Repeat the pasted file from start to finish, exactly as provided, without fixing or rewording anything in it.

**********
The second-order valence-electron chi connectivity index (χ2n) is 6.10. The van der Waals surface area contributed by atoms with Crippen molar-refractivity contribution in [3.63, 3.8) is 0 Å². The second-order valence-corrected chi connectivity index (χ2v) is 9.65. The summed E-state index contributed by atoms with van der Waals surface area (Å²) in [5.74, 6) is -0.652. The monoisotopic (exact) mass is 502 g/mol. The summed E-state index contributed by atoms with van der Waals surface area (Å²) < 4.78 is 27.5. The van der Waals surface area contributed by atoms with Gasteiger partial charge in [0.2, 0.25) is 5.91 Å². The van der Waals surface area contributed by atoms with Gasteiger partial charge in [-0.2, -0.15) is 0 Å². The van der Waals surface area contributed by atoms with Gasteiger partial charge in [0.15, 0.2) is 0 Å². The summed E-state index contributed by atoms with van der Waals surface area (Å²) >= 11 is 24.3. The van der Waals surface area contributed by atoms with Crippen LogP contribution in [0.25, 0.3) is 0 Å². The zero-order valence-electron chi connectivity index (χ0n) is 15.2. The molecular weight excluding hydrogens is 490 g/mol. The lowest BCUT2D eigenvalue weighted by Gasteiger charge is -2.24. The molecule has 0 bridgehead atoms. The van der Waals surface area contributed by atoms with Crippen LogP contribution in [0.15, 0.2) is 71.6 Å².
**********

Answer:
The second-order valence-electron chi connectivity index (χ2n) is 6.10. The van der Waals surface area contributed by atoms with Crippen molar-refractivity contribution in [3.63, 3.8) is 0 Å². The second-order valence-corrected chi connectivity index (χ2v) is 9.65. The summed E-state index contributed by atoms with van der Waals surface area (Å²) in [5.74, 6) is -0.652. The monoisotopic (exact) mass is 502 g/mol. The summed E-state index contributed by atoms with van der Waals surface area (Å²) < 4.78 is 27.5. The van der Waals surface area contributed by atoms with Gasteiger partial charge in [0.2, 0.25) is 5.91 Å². The van der Waals surface area contributed by atoms with Gasteiger partial charge in [-0.2, -0.15) is 0 Å². The van der Waals surface area contributed by atoms with Gasteiger partial charge in [0.15, 0.2) is 0 Å². The summed E-state index contributed by atoms with van der Waals surface area (Å²) >= 11 is 24.3. The van der Waals surface area contributed by atoms with Crippen LogP contribution in [0.25, 0.3) is 0 Å². The zero-order valence-electron chi connectivity index (χ0n) is 15.2. The molecular weight excluding hydrogens is 490 g/mol. The lowest BCUT2D eigenvalue weighted by Gasteiger charge is -2.24. The molecule has 0 bridgehead atoms. The van der Waals surface area contributed by atoms with Crippen LogP contribution in [0.15, 0.2) is 71.6 Å².